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Interior Department Okays Offshore Wind For Md., Va.

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The U.S. Interior Department has given the go ahead for offshore wind leases off the coasts of Maryland and Virginia.
http://www.flickr.com/photos/pjh/185488397/
The U.S. Interior Department has given the go ahead for offshore wind leases off the coasts of Maryland and Virginia.

The Interior Department is giving the green light for leasing wind turbines off the coasts of Maryland and Virginia, but Republicans in the region say the announcement highlights hypocrisy in the administration.

Officials at the Interior Department say there are no major environmental risks to harnessing wind in some of the seas of the Mid-Atlantic, information that is being greeted gleefully by clean energy proponents.

Rep. Scott Riggell (R-Va.) says any progress toward becoming energy independent is important for the nation.

"Wind is part of that, and it's of course more than that," he says.

Riggell is sponsoring legislation to force the Obama Administration to open up Virginia's coast to oil and natural gas exploration, which could bring thousands of jobs to his district in Hampton Roads and elsewhere. Riggell accuses the president is trying to have it both ways by calling for an all of the above energy strategy while only streamlining renewable energy production.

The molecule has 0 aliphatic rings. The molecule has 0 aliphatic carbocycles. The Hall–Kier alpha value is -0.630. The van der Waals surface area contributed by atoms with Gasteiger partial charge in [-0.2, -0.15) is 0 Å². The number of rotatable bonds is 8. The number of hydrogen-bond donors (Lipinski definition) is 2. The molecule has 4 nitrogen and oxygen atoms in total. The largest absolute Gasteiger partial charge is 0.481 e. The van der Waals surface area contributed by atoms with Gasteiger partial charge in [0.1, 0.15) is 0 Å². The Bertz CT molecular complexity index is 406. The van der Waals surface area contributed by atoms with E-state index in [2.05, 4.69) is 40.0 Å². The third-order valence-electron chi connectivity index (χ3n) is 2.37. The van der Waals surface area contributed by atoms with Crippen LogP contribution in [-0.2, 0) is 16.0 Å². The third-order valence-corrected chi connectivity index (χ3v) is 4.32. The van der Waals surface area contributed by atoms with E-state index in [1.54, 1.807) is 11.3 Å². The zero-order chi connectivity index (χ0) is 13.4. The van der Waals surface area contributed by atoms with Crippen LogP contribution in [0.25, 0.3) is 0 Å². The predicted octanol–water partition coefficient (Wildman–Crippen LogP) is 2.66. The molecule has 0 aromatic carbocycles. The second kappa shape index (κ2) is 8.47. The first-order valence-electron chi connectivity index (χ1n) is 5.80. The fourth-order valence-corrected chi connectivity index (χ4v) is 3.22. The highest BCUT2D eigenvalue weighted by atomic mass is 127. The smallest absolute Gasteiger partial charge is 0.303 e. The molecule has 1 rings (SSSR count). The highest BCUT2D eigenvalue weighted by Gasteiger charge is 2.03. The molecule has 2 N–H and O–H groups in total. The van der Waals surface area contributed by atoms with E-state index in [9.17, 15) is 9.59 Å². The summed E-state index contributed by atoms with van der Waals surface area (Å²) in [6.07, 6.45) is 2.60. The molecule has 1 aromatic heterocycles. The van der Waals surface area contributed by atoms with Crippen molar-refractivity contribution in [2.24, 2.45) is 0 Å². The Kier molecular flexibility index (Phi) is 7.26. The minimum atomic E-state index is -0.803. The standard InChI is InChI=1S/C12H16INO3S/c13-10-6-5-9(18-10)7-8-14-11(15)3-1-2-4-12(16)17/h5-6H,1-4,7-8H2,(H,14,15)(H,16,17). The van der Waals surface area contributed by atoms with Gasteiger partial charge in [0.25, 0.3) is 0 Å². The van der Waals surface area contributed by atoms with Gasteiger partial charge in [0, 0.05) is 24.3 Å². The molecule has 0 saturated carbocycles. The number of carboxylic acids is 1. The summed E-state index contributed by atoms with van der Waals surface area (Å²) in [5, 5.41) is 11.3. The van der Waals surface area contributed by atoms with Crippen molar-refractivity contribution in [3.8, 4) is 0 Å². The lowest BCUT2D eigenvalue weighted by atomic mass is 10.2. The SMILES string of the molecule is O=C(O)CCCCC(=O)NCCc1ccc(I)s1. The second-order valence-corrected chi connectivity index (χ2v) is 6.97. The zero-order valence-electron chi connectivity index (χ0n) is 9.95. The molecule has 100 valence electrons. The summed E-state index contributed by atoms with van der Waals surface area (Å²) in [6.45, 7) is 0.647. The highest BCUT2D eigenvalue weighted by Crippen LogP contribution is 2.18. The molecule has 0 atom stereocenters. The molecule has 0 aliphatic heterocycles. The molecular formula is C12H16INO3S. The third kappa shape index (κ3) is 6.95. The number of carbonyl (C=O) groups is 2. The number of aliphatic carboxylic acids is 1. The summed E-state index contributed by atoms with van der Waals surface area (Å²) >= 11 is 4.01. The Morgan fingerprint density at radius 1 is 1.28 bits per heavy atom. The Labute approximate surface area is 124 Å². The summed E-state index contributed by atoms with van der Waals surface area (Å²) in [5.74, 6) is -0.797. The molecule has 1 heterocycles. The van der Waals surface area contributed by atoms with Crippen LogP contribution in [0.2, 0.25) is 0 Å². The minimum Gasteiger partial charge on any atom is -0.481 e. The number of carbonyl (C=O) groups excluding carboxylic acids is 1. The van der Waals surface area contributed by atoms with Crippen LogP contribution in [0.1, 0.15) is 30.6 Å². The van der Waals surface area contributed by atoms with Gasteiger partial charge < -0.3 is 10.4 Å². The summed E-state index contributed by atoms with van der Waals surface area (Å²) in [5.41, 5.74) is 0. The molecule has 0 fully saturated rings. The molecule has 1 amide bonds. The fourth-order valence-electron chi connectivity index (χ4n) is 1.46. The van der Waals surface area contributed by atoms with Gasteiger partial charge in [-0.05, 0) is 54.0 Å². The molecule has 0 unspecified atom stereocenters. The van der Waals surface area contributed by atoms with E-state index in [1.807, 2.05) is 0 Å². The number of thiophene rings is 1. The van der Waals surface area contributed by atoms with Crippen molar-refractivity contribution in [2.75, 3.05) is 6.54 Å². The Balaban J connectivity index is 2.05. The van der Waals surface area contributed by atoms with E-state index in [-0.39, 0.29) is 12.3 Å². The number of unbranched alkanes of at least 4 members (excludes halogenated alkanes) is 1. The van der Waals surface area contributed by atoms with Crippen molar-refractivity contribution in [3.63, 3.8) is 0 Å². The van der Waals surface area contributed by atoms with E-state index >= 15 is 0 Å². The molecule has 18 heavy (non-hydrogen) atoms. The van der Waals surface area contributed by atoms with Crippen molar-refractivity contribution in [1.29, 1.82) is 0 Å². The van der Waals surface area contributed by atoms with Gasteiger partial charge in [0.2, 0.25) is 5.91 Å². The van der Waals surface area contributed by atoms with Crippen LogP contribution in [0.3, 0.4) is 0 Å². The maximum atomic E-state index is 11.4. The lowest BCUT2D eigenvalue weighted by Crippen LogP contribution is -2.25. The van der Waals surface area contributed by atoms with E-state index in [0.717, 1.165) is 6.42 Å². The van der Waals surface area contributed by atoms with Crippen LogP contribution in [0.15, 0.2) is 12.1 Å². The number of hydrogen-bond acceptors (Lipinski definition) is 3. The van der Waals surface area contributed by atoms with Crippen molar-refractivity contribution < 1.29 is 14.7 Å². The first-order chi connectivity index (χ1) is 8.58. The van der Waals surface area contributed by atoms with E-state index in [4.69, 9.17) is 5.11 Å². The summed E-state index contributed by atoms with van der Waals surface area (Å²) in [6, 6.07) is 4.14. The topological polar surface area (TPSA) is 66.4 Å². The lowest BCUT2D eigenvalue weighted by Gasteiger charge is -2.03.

"This is a principled disagreement that I have with the president, because this is where I think what he's saying publicly and what we're experiencing in Virginia, and specifically in Hampton Roads, we can't reconcile it," Riggell says. "There's a disconnect between what he's saying publicly and in what we're experiencing in Hampton Roads."

The administration says GOP complaints ring hollow. In speeches, President Obama has been highlighting that domestic oil production is at its highest level since 2003.

NPR

Chasing Food Dreams Across U.S., Nigerian Chef Tests Immigration System

Tunde Wey wanted to share the food of his West African childhood. So he crossed the U.S. by bus, hosting pop-up dinners along the way. But Wey, like many immigrants, found success can unravel quickly.
NPR

Chasing Food Dreams Across U.S., Nigerian Chef Tests Immigration System

Tunde Wey wanted to share the food of his West African childhood. So he crossed the U.S. by bus, hosting pop-up dinners along the way. But Wey, like many immigrants, found success can unravel quickly.
WAMU 88.5

New Challenges To Recycling In The United States

Falling commodity prices are putting a squeeze on American recycling companies. What this means for cities, counties and the future of recycling programs in the United States.

WAMU 88.5

UMBC President Freeman Hrabowski

Kojo chats with Freeman Hrabowski, the president of University of Maryland, Baltimore County, about the future of higher education - and what he's doing to steer African-American students into science, technology, engineering and mathematics.

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